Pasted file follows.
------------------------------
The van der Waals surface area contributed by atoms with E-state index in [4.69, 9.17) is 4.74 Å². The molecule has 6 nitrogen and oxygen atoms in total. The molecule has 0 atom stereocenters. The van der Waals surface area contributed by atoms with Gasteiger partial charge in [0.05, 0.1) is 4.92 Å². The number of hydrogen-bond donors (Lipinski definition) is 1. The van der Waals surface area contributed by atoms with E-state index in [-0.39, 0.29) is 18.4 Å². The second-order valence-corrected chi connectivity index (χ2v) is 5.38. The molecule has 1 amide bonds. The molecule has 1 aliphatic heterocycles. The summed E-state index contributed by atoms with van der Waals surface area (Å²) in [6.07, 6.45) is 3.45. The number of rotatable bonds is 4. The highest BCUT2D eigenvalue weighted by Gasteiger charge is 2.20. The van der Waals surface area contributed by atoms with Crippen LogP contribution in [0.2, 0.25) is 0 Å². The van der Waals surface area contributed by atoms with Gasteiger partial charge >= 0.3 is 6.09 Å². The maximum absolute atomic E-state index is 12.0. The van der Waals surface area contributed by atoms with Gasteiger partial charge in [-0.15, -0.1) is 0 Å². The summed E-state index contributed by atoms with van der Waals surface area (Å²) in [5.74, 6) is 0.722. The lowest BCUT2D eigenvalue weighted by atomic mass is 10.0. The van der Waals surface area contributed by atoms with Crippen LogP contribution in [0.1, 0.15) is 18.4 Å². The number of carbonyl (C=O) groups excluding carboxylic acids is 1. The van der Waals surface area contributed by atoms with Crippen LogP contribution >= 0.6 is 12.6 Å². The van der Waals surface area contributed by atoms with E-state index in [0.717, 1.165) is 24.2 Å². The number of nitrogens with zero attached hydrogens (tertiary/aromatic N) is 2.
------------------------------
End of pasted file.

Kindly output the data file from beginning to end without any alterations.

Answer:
The van der Waals surface area contributed by atoms with E-state index in [4.69, 9.17) is 4.74 Å². The molecule has 6 nitrogen and oxygen atoms in total. The molecule has 0 atom stereocenters. The van der Waals surface area contributed by atoms with Gasteiger partial charge in [0.05, 0.1) is 4.92 Å². The number of hydrogen-bond donors (Lipinski definition) is 1. The van der Waals surface area contributed by atoms with E-state index in [-0.39, 0.29) is 18.4 Å². The second-order valence-corrected chi connectivity index (χ2v) is 5.38. The molecule has 1 amide bonds. The molecule has 1 aliphatic heterocycles. The summed E-state index contributed by atoms with van der Waals surface area (Å²) in [6.07, 6.45) is 3.45. The number of rotatable bonds is 4. The highest BCUT2D eigenvalue weighted by Gasteiger charge is 2.20. The van der Waals surface area contributed by atoms with Crippen LogP contribution in [0.2, 0.25) is 0 Å². The van der Waals surface area contributed by atoms with Gasteiger partial charge >= 0.3 is 6.09 Å². The maximum absolute atomic E-state index is 12.0. The van der Waals surface area contributed by atoms with Gasteiger partial charge in [-0.15, -0.1) is 0 Å². The summed E-state index contributed by atoms with van der Waals surface area (Å²) in [5.74, 6) is 0.722. The lowest BCUT2D eigenvalue weighted by atomic mass is 10.0. The van der Waals surface area contributed by atoms with Crippen LogP contribution in [0.1, 0.15) is 18.4 Å². The number of carbonyl (C=O) groups excluding carboxylic acids is 1. The van der Waals surface area contributed by atoms with Crippen LogP contribution >= 0.6 is 12.6 Å². The van der Waals surface area contributed by atoms with E-state index in [0.717, 1.165) is 24.2 Å². The number of nitrogens with zero attached hydrogens (tertiary/aromatic N) is 2.